by Shawn Arnold, Cultural Resource Manager, Joint Region Marianas
The Landing Vehicle Tracked (LVT), also known as the amphibious tractor (Amtrac, Amphtrac), was essential to U.S. forces during World War II (WWII) in the Pacific Theater. The vessel possessed the ability to travel both in and out of the water and was one of the first true amphibious vehicles.
Many Pacific islands have very shallow reefs off shore that form vast lagoons sometimes thousands of feet wide. These reefs are known as fringing reefs. At low tide, some fringing reefs are exposed on the water’s surface. These reefs prevent traditional watercraft from approaching the beach. If it were not for the use of amphibious vessels during World War II, the invasion forces would have had to walk or swim to shore with no protection form enemy gunfire. The capability of being able to travel in and out of the water prevented many Marines and soldiers from being wounded before making it to the beach.
There are different versions of LVTs. Some have large guns on top, which causes them to appear similar to traditional tanks (Figure 1). Other versions possess an open compartment for carrying people and supplies (Figure 2). Upon reaching the beach, the tank versions acted as mobile cannons and provided support for the invasion forces as they advanced further inland. Once the cargo version LVTs delivered troops to the beach, they returned to the sea in order to ferry more troops and supplies to the beach. On these return trips, LVTs evacuated the wounded.
LVTs are constructed of steel and kept afloat by air contained in pontoons located on both sides of the vehicle. The LVT’s amphibious capability was achieved by a single engine propulsion system consisting of tracks mounted on the port and starboard sides. The vessel’s tracks contain cleats known as grousers that act as paddles in order to propel the vehicle through the water and provide traction while crossing reef flats and shoreline terrain.
The troops who operated the LVTs would often modify their vessels. Almost all Amtracs were modified in some way. These modifications include adding extra metal plates and sandbags in order to provide additional protection for the troops inside. It was also very common for the operators to add additional weapons. These modifications often appeared in the next production version of the LVT for subsequent invasions.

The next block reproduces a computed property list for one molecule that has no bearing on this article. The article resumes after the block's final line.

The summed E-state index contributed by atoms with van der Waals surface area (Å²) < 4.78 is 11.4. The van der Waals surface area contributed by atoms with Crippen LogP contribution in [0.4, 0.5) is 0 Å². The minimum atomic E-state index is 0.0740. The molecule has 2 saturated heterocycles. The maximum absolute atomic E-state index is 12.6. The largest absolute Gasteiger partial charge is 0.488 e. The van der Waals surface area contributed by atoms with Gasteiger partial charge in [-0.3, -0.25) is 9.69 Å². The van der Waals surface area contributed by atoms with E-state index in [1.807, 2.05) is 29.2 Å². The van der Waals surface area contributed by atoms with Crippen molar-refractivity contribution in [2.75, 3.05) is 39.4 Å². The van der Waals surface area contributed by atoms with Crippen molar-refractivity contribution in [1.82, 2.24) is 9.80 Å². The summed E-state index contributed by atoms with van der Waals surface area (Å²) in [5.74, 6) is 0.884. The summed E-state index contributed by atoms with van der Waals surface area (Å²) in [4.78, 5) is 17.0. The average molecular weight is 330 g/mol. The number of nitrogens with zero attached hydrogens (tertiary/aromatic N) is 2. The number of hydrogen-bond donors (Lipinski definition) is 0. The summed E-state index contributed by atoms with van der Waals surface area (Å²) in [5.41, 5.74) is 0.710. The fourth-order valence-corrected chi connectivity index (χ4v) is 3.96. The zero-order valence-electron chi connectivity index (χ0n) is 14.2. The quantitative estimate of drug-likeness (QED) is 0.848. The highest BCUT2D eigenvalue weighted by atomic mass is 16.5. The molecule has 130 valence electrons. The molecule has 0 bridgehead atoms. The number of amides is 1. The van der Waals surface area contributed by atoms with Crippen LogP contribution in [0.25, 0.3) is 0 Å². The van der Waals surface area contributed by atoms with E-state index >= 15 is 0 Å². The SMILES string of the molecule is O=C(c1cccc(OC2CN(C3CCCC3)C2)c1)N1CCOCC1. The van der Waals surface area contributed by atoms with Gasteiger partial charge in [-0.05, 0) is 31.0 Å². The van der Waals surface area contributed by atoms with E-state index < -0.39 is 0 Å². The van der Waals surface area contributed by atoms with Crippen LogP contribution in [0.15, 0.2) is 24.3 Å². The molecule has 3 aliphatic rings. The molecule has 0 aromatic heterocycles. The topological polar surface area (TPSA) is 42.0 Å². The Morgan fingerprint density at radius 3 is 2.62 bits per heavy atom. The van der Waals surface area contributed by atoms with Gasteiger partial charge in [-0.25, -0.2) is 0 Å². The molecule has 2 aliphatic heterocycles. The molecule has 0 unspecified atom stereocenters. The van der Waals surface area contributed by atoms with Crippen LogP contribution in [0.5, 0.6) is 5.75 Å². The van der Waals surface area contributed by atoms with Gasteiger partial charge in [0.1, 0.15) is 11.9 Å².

Archaeologists are able to identify and record these modifications in the material remains that are discovered. These discoveries allow researchers the ability to track the modifications completed by specific units as a direct influence on future LVT production. These influences can be observed on amphibious vehicles presently being used by the military.
The first wave of the assault at Peleliu was led by the LVTs of the Marine Corps 3rd Armored Division. As their name implies, this group was composed of armored Amtracs consisting of a mixture of LVT (A)-1 and LVT (A)-4. These vehicles are sometimes referred to as Amtanks. The LVT (A)-1 had a 37-millimeter (mm) gun mounted in a closed turret on top, which was designed to penetrate armor plating and two .30 caliber machine guns in the rear. The LVT (A)-4 had an open turret with a 75-mm cannon on top. The original LVT (A)-4 had a single .50 caliber machine gun mounted to the turret. The 75 mm cannon was designed to penetrate reinforced concrete bunkers. These Amtanks provided the heavy firepower necessary to ensure the troop-carrying LVTs had a chance to make it to shore under the intense bombardment of the Japanese troops attempting to maintain control of the island.
Behind the Amtanks followed 241 troop-carrying LVTs of the 1st, 6th, and 8th Amphibious Tractor Battalions. These Amtracs consisted of the older LVT-2 and the LVT-4.
Twenty-six LVTs are documented as having been destroyed during the invasion of Peleliu. However, the types of destroyed LVT are not documented. Divers report the wreckage of LVTs and tanks in the waters of Peleliu, but to date, there has been no formal underwater archaeology investigations conducted at these submerged sites.
Submerged archaeological sites, such as LVTs, tend to attract marine life. These sites may offer an opportunity for ecological investigations. Studying these sites archaeologically offers researches the opportunity to:
- Explore archaeological remains for individualized LVT modifications
- Refine predictive models, to better understand site formation processes
- Conduct corrosion studies which could lead to a better understanding of how to preserve submerged vessels
The opportunity to participate in expeditions of this nature furthers our knowledge of history and the effects of historic events on both the natural and cultural world.